Tire pressure monitors have been available for cars for a long time and have proven to be a lifesaver. Since 2007 it has been mandatory on all new cars or trucks in the USA. It’s only in recent years that they have started to get fitted on higher-end motorcycles and are available as aftermarket kits.

The Tire Pressure Monitoring System (TPMS) is an electronic system for your motorcycle that monitors the tire air pressure and alerts the rider when it detects a pre-set drop (15%) in pressure or increase (35%) due to temperature. Sensors on each tire, periodically wirelessly transmit the pressure status of the tires to a monitor either integrated into the bike dashboard or externally mounted.

What does a TMPS monitor look like?

TPMS monitors come in two different varieties.

Integrated (Internal sensors):
The pressure display is normally part of the dash and the sensor mounts inside the tire on the rim.

After Market (External sensors):
The pressure display is normally external and the sensor mounts outside on the tire valve stem.

What are TPMS monitors like to actually use?

I have friends that have aftermarket systems and I hear mixed reviews. Like anything, it depends on how you ride, do you like gadgets, system specs etc. As we know, opinions are like “bottom holes”, everybody has one.

On my KTM 1190R, I had a TPMS monitor fitted as standard.
From experience, the system was a blessing and a nightmare.

Blessing: Gives you some peace of mind and accuracy (+/- 5%) when it comes to tire pressures and detecting a slow leak.

Nightmare: When you end up checking the pressures every 5 mins while riding. If you suffer from OCD, do not get a TPMS monitor. LOL!

Pairing the sensors with the receiver on start-up can be an issue. If the sensor is removed for some reason at a tire change, replaced or the rim gets knocked hard close to the sensor, you may need to get the dealer to reset or have the TPMS monitor “re-learn” the sensors.

How accurate are TPMS monitors?

Some systems claim to have an accuracy of +/- 1%, but in my experience, it’s closer to +/- 5%. You will also find systems that will display tire air temperatures with similar accuracy claims. I have never used a system showing tire air temperature, so no idea if the accuracy claims are true.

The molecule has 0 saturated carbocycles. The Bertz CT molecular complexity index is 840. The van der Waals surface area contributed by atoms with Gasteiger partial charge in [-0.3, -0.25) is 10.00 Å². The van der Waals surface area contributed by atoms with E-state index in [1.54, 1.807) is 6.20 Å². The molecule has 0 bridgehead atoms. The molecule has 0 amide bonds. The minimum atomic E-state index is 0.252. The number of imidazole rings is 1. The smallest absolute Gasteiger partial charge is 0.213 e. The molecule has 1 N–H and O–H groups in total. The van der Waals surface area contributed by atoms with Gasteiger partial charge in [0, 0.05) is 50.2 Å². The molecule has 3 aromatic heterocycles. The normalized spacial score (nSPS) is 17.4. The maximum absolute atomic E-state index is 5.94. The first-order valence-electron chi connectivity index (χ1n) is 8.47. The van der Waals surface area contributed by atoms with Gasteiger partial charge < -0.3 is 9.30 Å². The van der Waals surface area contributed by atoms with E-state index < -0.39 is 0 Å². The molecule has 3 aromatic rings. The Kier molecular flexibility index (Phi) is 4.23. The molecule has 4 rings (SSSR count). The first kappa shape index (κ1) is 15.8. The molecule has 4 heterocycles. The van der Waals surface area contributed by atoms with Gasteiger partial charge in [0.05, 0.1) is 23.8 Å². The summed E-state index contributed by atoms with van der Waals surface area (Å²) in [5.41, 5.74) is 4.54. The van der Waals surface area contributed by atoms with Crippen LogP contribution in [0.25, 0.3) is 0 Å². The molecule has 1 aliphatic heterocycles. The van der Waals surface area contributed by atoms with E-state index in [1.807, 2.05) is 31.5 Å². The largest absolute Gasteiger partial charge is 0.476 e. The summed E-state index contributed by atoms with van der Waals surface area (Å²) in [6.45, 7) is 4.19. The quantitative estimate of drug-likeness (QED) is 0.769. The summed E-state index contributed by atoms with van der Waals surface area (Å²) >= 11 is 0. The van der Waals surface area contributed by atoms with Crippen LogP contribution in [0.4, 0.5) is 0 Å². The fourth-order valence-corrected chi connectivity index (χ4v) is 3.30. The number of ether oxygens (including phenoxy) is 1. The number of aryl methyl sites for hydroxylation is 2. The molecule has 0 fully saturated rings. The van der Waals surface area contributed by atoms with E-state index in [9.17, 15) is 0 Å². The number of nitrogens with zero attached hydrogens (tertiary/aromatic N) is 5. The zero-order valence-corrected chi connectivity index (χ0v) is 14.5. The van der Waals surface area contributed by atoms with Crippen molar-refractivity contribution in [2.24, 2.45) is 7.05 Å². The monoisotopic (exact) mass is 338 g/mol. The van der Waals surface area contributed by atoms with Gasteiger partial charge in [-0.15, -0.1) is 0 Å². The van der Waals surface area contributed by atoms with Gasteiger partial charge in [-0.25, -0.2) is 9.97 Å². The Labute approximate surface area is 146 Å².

Can I use “Slime” or similar tire sealant aerosols?

Some manufactures of TPMS sensors that are mounted internally on the rim, advise against using tire inflation or sealant aerosols, as the glue can gum up the sensor and stop it from working until it is cleaned out. That said, Slime on their website clearly state they are TPMS safe for manufactures of sensors. YMMV, so use it at your own risk.

More info from Slime: https://www.slime.com/us/blog/what-does-it-mean-to-be-tire-sensor-safe.php

Can valve-mounted TPMS sensors be used with rubber or 90° valve stems?

In short, yes, but double-check, as some systems advise against mounting their monitors on rubber valve stems due to the added weight, harmonic vibration, causing the valve stems to crack. Also, rubber valve stems can or deteriorate over time in some climates.

How long do the sensor batteries last?

Most TPMS sensors use small lithium button batteries, like the type you find in watches.
Bikes with internal sensors that are mounted on the rim and integrated as part of the bike electronics in my experience last 3-5yrs before needing to be replaced. I owned a KTM 1190R for 3 years that had an integrated TPMS monitor, and I never needed to change the sensor batteries in that 3-year period.

Note: Some manufactures use TPMS sensors that are non-replaceable on some models. Honda and Kawasaki are two manufactures that come to mind. It might be worth asking when you buy a bike with a TPMS monitor, are the sensor batteries replaceable, or you might be in for a nasty shock a few years down the line.

Can they be damaged by changing a tire?

Yes, they can. If you are using tire irons, make sure you start opposite to the location of the valve stem and sensor, to avoid damaging the sensor. If a mechanic is changing your tires, let them know you have TPMS sensors fitted.

If you ever need a replacement sensor, this is not a bad place to start. They have organized eBay listings: http://tire-pressure-sensor.com/

Are TPMS monitors waterproof?

I have never seen an integrated TPMS monitor that is not waterproof and dustproof.
Aftermarket systems are a different story, especially the cheaper systems you see on sites like AliExpress etc. Make sure you double-check and read the reviews before buying!

Can you buy aftermarket TPMS monitors?

Many 3rd party companies offer add-on TPMS systems.

They range from US$25-150 and everything in-between. Many are actually the same systems, but re-branded. You will find no end of options on sites like AliExpress, Amazon etc, so do your due diligence and find what works for you.

When you buy, make sure the system is for a motorcycle. I know that sounds obvious, but I have seen people make this mistake.

Below are a couple of the better-known TPMS monitors on the market for reference.

Cyclops:
https://www.cyclopsadventuresports.com/Motorcycle-Tire-Pressure-Monitoring-System_p_171.html


Garmin:
https://buy.garmin.com/en-US/US/p/131744